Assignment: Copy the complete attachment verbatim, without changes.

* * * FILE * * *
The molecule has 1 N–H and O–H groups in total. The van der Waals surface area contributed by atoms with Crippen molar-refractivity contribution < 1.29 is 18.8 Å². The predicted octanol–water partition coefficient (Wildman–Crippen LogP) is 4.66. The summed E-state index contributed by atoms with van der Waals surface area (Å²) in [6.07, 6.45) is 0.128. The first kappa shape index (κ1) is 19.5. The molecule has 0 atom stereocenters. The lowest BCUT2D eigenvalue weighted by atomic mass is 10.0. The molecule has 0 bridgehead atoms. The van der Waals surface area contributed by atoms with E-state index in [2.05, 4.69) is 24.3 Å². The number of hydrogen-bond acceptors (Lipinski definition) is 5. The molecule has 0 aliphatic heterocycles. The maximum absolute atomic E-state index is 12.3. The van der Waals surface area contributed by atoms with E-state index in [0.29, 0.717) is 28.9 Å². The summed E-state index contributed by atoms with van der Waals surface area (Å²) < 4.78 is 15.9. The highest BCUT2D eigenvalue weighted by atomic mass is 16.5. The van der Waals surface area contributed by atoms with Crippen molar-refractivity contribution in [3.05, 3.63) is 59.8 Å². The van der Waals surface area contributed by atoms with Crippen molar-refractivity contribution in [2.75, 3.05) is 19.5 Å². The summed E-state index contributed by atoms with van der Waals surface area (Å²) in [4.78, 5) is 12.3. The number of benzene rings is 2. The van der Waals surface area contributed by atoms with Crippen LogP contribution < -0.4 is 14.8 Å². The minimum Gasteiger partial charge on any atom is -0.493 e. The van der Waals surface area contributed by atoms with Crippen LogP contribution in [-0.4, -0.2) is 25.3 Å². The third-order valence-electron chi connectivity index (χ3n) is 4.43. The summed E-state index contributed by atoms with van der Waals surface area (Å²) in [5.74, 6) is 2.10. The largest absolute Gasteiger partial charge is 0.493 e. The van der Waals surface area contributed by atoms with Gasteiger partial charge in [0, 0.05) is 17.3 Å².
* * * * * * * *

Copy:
The molecule has 1 N–H and O–H groups in total. The van der Waals surface area contributed by atoms with Crippen molar-refractivity contribution < 1.29 is 18.8 Å². The predicted octanol–water partition coefficient (Wildman–Crippen LogP) is 4.66. The summed E-state index contributed by atoms with van der Waals surface area (Å²) in [6.07, 6.45) is 0.128. The first kappa shape index (κ1) is 19.5. The molecule has 0 atom stereocenters. The lowest BCUT2D eigenvalue weighted by atomic mass is 10.0. The molecule has 0 bridgehead atoms. The van der Waals surface area contributed by atoms with E-state index in [2.05, 4.69) is 24.3 Å². The number of hydrogen-bond acceptors (Lipinski definition) is 5. The molecule has 0 aliphatic heterocycles. The maximum absolute atomic E-state index is 12.3. The van der Waals surface area contributed by atoms with E-state index in [0.29, 0.717) is 28.9 Å². The summed E-state index contributed by atoms with van der Waals surface area (Å²) < 4.78 is 15.9. The highest BCUT2D eigenvalue weighted by atomic mass is 16.5. The van der Waals surface area contributed by atoms with Crippen molar-refractivity contribution in [3.05, 3.63) is 59.8 Å². The van der Waals surface area contributed by atoms with Crippen molar-refractivity contribution in [2.75, 3.05) is 19.5 Å². The summed E-state index contributed by atoms with van der Waals surface area (Å²) in [4.78, 5) is 12.3. The number of benzene rings is 2. The van der Waals surface area contributed by atoms with Crippen LogP contribution < -0.4 is 14.8 Å². The minimum Gasteiger partial charge on any atom is -0.493 e. The van der Waals surface area contributed by atoms with Crippen LogP contribution in [-0.4, -0.2) is 25.3 Å². The third-order valence-electron chi connectivity index (χ3n) is 4.43. The summed E-state index contributed by atoms with van der Waals surface area (Å²) in [5.74, 6) is 2.10. The largest absolute Gasteiger partial charge is 0.493 e. The van der Waals surface area contributed by atoms with Gasteiger partial charge in [0, 0.05) is 17.3 Å².